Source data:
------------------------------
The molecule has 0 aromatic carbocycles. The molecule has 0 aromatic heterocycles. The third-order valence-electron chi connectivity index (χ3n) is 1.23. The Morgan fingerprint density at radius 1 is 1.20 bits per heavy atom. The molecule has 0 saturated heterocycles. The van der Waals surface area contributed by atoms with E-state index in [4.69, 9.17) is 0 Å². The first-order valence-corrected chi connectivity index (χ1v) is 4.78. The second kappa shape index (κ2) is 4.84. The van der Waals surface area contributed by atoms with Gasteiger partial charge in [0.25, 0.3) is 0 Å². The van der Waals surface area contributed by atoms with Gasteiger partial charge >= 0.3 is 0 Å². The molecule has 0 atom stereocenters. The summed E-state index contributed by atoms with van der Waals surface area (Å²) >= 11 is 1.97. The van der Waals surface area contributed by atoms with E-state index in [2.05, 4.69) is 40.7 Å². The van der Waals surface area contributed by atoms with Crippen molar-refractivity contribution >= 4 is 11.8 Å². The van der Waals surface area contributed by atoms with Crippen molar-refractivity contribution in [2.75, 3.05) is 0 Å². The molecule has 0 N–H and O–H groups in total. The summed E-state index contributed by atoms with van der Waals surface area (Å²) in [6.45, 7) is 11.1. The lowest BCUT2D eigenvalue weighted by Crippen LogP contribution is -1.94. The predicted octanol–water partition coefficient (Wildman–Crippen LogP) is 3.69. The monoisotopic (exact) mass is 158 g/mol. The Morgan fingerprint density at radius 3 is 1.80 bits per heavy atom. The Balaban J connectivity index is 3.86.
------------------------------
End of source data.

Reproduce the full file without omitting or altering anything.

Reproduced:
The molecule has 0 aromatic carbocycles. The molecule has 0 aromatic heterocycles. The third-order valence-electron chi connectivity index (χ3n) is 1.23. The Morgan fingerprint density at radius 1 is 1.20 bits per heavy atom. The molecule has 0 saturated heterocycles. The van der Waals surface area contributed by atoms with E-state index in [4.69, 9.17) is 0 Å². The first-order valence-corrected chi connectivity index (χ1v) is 4.78. The second kappa shape index (κ2) is 4.84. The van der Waals surface area contributed by atoms with Gasteiger partial charge in [0.25, 0.3) is 0 Å². The van der Waals surface area contributed by atoms with Gasteiger partial charge >= 0.3 is 0 Å². The molecule has 0 atom stereocenters. The summed E-state index contributed by atoms with van der Waals surface area (Å²) >= 11 is 1.97. The van der Waals surface area contributed by atoms with E-state index in [2.05, 4.69) is 40.7 Å². The van der Waals surface area contributed by atoms with Crippen molar-refractivity contribution >= 4 is 11.8 Å². The van der Waals surface area contributed by atoms with Crippen molar-refractivity contribution in [2.75, 3.05) is 0 Å². The molecule has 0 N–H and O–H groups in total. The summed E-state index contributed by atoms with van der Waals surface area (Å²) in [6.45, 7) is 11.1. The lowest BCUT2D eigenvalue weighted by Crippen LogP contribution is -1.94. The predicted octanol–water partition coefficient (Wildman–Crippen LogP) is 3.69. The monoisotopic (exact) mass is 158 g/mol. The Morgan fingerprint density at radius 3 is 1.80 bits per heavy atom. The Balaban J connectivity index is 3.86.